Sadly, my home state has become a national poster child of how not to do charter schools. Leaders elsewhere should take notice: Michigan's charter school path is a tragic one to be avoided.
In December 2012, the mayor of Highland Park, Mich., DeAndre Windom, made the decision to close the water plant in his own city and contract with the Detroit Water and Sewage Department. He was praised a public policy genius.
We've spent many months studying the success of the nation's top education state, Massachusetts, and leading improvement states like Tennessee and Florida. Based on their proven track record of success, we have identified four areas that, with the right attention and investment, can put Michigan into the top 10 states for student growth in the next five years.
As I go through my recuperation, I find myself collecting the stories of friends who have been beset by the evil fracture fairy. Apparently this is a not uncommon rite of passage for those of us of a certain age.
Dr. King called for self-transforming programs to involve young people in direct actions in their cities and neighborhoods. The Boggs School is providing an environment for students to undergo self-transformation and is creating structures that are transforming education.
High academic standards, a rich curriculum, adequate funding -- all of these factors are important in why some schools succeed and others don't. But none of them matter as much as the quality of a school's teaching. Like our students, teachers are worth our investment.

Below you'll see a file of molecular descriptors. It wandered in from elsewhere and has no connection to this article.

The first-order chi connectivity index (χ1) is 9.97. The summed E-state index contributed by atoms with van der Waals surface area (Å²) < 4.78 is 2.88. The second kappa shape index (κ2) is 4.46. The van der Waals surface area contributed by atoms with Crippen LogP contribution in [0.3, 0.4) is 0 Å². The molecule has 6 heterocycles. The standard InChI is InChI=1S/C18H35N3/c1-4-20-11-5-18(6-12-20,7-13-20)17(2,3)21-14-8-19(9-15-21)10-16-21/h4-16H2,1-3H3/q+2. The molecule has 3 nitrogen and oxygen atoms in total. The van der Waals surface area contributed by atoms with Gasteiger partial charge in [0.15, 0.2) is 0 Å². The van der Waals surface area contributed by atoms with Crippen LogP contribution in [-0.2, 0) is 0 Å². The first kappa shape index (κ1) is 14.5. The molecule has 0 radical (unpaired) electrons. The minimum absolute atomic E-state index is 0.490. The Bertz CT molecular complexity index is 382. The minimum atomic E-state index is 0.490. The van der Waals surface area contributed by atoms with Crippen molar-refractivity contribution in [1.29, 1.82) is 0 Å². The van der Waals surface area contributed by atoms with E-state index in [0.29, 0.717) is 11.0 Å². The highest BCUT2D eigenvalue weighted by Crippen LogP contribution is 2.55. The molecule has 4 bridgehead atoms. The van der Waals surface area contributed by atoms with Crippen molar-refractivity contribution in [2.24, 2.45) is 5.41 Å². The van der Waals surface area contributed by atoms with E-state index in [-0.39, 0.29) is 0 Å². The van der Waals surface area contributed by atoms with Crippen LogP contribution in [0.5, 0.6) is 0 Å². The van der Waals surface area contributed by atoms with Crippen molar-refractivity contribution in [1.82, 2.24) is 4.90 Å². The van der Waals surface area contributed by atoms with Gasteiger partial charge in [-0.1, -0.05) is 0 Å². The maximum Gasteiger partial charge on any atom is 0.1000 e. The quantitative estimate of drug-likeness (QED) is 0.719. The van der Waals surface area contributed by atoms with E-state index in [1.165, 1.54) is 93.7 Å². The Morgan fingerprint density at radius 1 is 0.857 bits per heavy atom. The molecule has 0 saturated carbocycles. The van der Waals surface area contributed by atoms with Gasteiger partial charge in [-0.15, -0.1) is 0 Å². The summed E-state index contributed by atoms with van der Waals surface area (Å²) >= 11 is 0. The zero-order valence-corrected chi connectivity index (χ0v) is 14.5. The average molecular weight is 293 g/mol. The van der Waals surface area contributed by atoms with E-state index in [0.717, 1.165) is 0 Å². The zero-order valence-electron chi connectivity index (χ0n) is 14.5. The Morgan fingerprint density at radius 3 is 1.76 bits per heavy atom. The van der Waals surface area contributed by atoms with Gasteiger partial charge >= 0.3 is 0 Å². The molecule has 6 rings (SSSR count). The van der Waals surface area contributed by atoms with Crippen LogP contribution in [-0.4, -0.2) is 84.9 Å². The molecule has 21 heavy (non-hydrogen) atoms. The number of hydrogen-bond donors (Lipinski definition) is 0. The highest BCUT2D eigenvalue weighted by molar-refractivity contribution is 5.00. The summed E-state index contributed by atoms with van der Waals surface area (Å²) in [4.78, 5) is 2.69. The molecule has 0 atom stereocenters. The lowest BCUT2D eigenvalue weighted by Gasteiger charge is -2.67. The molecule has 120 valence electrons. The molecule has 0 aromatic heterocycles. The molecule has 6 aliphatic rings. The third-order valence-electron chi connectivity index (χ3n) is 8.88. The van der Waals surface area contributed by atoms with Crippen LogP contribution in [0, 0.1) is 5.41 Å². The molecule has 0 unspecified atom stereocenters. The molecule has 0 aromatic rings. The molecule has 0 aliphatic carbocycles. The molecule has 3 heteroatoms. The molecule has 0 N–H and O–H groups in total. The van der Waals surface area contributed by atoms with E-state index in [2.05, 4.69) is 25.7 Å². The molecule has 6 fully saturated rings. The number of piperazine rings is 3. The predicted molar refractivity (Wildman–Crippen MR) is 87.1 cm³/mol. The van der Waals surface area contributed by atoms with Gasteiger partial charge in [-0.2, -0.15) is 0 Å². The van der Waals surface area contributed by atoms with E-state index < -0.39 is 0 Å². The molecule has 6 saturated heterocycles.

The primary problem facing public education is the legislated diversion of time, talent and resources to things that do not improve student learning -- a reliance on silver bullet, bumper sticker market driven reform ideas instead of focused, research-based hard work and effort.
This program feeds a basic need for our young people; Detroit Food Academy gives them a place to be and group to belong to. And they completely own it.
Tossing Highland Park Renaissance Academy's library collection into a dumpster is part of a larger trend. It shows that Snyder and his appointees believe that nothing is sacred, particularly knowledge.
If the proficiency gap between Detroit's children and the Michigan average is any indication, our children have only fallen further behind these past four years.
I believe that the EAA is an experiment that should be stopped now. I don't believe it should be operating schools in Detroit, and it certainly should not be expanded statewide.
They arrive weekly at their assigned times, red and white DPS Reading Corps ID badges showing and, after signing in at the main office, proceed to one...
Recreation centers provide a much-needed -- and safe -- "escape." Most importantly, recreation centers enhance the quality of life for all people -- young and old. And the life lessons learned by participating in activities at recreation centers will have a long-lasting impact. I can attest to that firsthand.
While it's important we evaluate how we are teaching our children, we must never lose track of the intended result. Education is the deciding factor in giving children an opportunity to eventually live the lives they want to lead.
Poverty is personal, and I'm afraid both parties this year are missing a huge opportunity to spotlight this deep problem and offer actual, creative solutions to it. Here are some people and organizations the Republicans and Democrats could learn from.
The way to fight poverty in Detroit is to make sure schools give kids an education that is real, relevant and comprehensive. We must also begin to create small, self-governed intentional communities throughout the city.